SAN FRANCISCO (Reuters) - Tesla Motor Inc (TSLA.O) is marshalling lawyers across the country to prepare for a “multi-front war” against local laws that risk stalling the electric vehicle maker’s plan to bypass dealerships and sell directly to consumers.
Chief Executive Elon Musk told Reuters the company is facing strong opposition from local politicians and the powerful auto dealerships that bankroll their campaigns.
Over the next few months, Tesla will also bulk up its business development team, which has been charged with starting a dialogue with local politicians in several states, and Musk said he will personally devote more time to this issue.
“It’s a tough battle we face,” the billionaire told the Reuters Global Technology Summit on Tuesday. “We don’t necessarily have all the answers. I certainly believe that if we were to go through the regular franchise system that we would not succeed.”
(To watch the entire Musk interview, click on reut.rs/11FigwN)
The push for direct-to-consumer sales is part of Musk’s broader strategy to combat concerns over electric cars’ price, power and range. It’s also critical for Tesla to reach more consumers when its new, lower-priced sedan hits the market in 3-4 years.
Musk also said a new battery-replacement system that will underpin a nationwide network of fast-service swapping stations, would entail an investment of $50 million to $100 million.
It takes less than five minutes to swap the battery pack, compared to at least 20 minutes needed to do a quick charge, Musk said. Tesla will demonstrate the system on Thursday.
Musk added that Tesla’s technology would allow it to avoid the outcome of Better Place, an electric vehicle charging company founded by Shai Agassi that liquidated last month.
“Shai was very good at marketing but not so good at technology, so he didn’t quite get it right on the pack swap thing,” Musk said. “As long as you have the right mechanical device you can do a battery pack swap.”
Tesla will first test the swap program in high-traffic corridors between Los Angeles and San Francisco as well in the Washington-New York-Boston region.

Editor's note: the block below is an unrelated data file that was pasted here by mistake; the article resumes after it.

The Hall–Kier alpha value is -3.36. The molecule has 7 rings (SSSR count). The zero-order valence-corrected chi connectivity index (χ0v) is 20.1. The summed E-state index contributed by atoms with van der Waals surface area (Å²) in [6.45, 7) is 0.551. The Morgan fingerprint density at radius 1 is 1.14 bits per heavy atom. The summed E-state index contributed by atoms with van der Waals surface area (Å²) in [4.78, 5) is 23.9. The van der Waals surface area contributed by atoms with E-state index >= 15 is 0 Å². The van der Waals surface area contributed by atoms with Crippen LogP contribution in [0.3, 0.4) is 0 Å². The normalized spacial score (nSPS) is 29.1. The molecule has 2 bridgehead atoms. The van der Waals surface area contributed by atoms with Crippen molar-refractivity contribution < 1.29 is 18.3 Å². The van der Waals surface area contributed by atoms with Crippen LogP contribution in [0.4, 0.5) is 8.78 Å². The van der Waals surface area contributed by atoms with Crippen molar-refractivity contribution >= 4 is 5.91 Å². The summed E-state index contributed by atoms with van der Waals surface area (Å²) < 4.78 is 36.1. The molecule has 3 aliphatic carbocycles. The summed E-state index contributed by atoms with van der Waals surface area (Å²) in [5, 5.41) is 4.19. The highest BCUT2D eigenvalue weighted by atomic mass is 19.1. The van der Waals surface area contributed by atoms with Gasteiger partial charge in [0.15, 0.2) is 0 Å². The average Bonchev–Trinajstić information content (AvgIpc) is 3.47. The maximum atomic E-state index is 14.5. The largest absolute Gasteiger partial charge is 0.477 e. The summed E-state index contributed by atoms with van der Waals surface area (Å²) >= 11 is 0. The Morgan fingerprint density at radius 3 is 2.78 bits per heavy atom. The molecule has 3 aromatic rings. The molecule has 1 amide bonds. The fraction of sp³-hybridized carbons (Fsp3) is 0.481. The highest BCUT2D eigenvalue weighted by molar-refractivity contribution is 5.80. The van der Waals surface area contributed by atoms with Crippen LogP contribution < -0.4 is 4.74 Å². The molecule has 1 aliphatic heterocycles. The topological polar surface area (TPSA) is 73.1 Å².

Larry Dominique, president of auto consulting firm ALG, said the battery swapping strategy would allow Tesla to preserve the resale value of its Model S sedan, which sells for $70,000 before a federal tax credit.
“The challenge is going to be infrastructure,” said Dominique, also a former vice president of product planning for Nissan Motor Co’s North American operations. “If I’ve got to go 20 miles out of the way, that defeats the purpose.”
So far, investors have embraced the company’s strategy and Tesla shares have nearly tripled this year.
Tesla is now beefing up its sales operations in anticipation of growing Model S sales. The company expects to have 50 stores by the end of the year, up from 34 during the first quarter.
But on the state and local level, Tesla efforts to sell cars directly to consumers have been stymied by auto dealers that account for a sizable portion of tax revenue in many states.
In 2010, auto dealers paid a total $458 million in corporate income taxes and license fees to states, compared to $296 million for automakers and parts suppliers, according to a 2012 report from the Center for Automotive Research.
Musk said there is less incentive for sales people to push electric cars on buyers since they don’t require as much servicing, a key revenue stream for dealers.
“It’s harder to sell and then they make less money on service, so for sure we would be the last thing they would sell,” he said.
Tesla faces stiff dealer opposition in North Carolina as well as Massachusetts, New York, Colorado, Virgina and Texas.
”We need to apply more resources to this because we’re finding that it’s a multi-front war,“ Musk said. ”They outnumber us at least 10 to 1, maybe 20 or 30 to 1.
He added: “At the state level, very often, the car dealers are the biggest funders of local state politics. That’s been a problem for us obviously.”
Editing by Phil Berlowitz and Edwina Gibbs